According to OECD data, in 2017 only 21 of 48 European States had developed,

Implemented, or revised a National Strategy for Financial Education.

What consists of financial behavior?

  1. How to manage money: paying purchases and bills, using bank services, budgeting income and expenditures, and knowing how to keep within the budget.
  2. Save money for preempting purposes: creating and maintaining savings or credit as a buffer and precaution against adverse conditions and unexpected expenditures.
  3. Save money to finance our plans: saving for a particular purchase or transaction.
  4. Legal knowledge: understanding the implications, rights and duties, risks and consequences of contracts and financial products.
  5. Assets management: creating and maintaining capital by investing in stocks and real estate. In other words, risk diversification. Suppose you have some money. Is it safer to put your money into one business or investment, or to put your money into multiple businesses or investments? 
  6.  Basic knowledge of economic definitions: Do you know what inflation, interest rate, and compound rate are? 

Test your knowledge! Take this test

Some examples for testing your knowledge would be:

  1. Suppose over the next 10 years the prices of the things you buy double. If your income also doubles, will you be able to buy less than you can buy today, the same as you can buy today or more than you can buy today? 
  2. Suppose you need to borrow 100 US dollars. Which is the lower amount to pay back: 105 US dollars or 100 US dollars plus three percent? 
  3. Suppose you put money in the bank for two years and the bank agrees to add 15 percent per year to your account. Will the bank add more money to your account the second year than it did the first year, or will it add the same amount of money both years? 

These literacy questions were used in the “Standard & Poor’s Ratings Services Global Financial Literacy”, which measured the fundamental concepts for financial decision-making.

The digital world poses even greater difficulty for financially illiterate people

Digital applications, electronic payments, and a cash-free economy that is underway impede even more the daily transactions of people who lack basic financial knowledge, like the elderly, and immigrants in Europe who come from less developed countries. These people have grown up in societies where cash is the king and the black market thrives. Suddenly, they are required to use a debit card for their payments, web banking, mobile applications for online payments, and so on. The latest global survey on financial literacy shows that a lot of countries have very low financial literacy. According to the “Standard & Poor’s Ratings Services Global Financial Literacy” survey, as you can see in the graph in Figure 2, around 3.5 billion adults globally, most of them in developing economies, lack an understanding of basic financial concepts. We see that only 33% of adults worldwide are financially literate.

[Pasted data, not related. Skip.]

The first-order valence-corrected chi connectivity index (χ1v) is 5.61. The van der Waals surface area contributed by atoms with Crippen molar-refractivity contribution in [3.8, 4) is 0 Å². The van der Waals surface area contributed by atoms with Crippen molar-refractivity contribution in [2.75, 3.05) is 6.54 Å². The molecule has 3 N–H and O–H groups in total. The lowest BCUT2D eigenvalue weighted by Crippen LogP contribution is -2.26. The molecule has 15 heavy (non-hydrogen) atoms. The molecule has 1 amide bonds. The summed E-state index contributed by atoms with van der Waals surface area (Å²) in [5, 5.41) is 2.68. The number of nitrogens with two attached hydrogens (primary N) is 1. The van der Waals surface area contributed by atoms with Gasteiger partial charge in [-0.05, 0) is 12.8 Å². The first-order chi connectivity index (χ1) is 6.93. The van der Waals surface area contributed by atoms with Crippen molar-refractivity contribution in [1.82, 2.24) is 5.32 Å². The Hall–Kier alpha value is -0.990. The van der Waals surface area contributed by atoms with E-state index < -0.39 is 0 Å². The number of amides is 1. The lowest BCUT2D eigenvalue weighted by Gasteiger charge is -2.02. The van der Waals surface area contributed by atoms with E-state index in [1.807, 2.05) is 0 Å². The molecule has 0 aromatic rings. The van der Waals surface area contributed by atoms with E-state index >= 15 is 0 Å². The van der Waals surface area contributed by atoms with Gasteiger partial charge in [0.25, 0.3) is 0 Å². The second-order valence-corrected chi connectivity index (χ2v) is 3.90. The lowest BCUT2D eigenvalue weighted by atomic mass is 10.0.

This situation makes the need for financial education more important than ever before.

Our project Ploutos

Ploutos means “wealth” in Greek. Wealth in terms of economic value as well as our inner mental one. It is the title of our European-funded project that addresses exactly the issue elaborated on in the previous paragraphs. It aims to enhance the financial literacy, business language, and digital abilities of the Third Country Nationals (TCNs). Through PLOUTOS, people will get access to financial services and self-employment professional community interpreting skills. As immigrants form an integral part of European societies over the last few decades, it is more than crucial to be able to cope with the financial landscape, the legal and economic context and to manage and monitor their savings.

Also check!

Watch some great videos on financial literacy issues made by the European Commission. They cover a bunch of issues like the protection of online payments, the use of bank accounts in Europe, text phishing, deposit insurance, mortgage rights, pension products, green bonds, crypto assets, and more.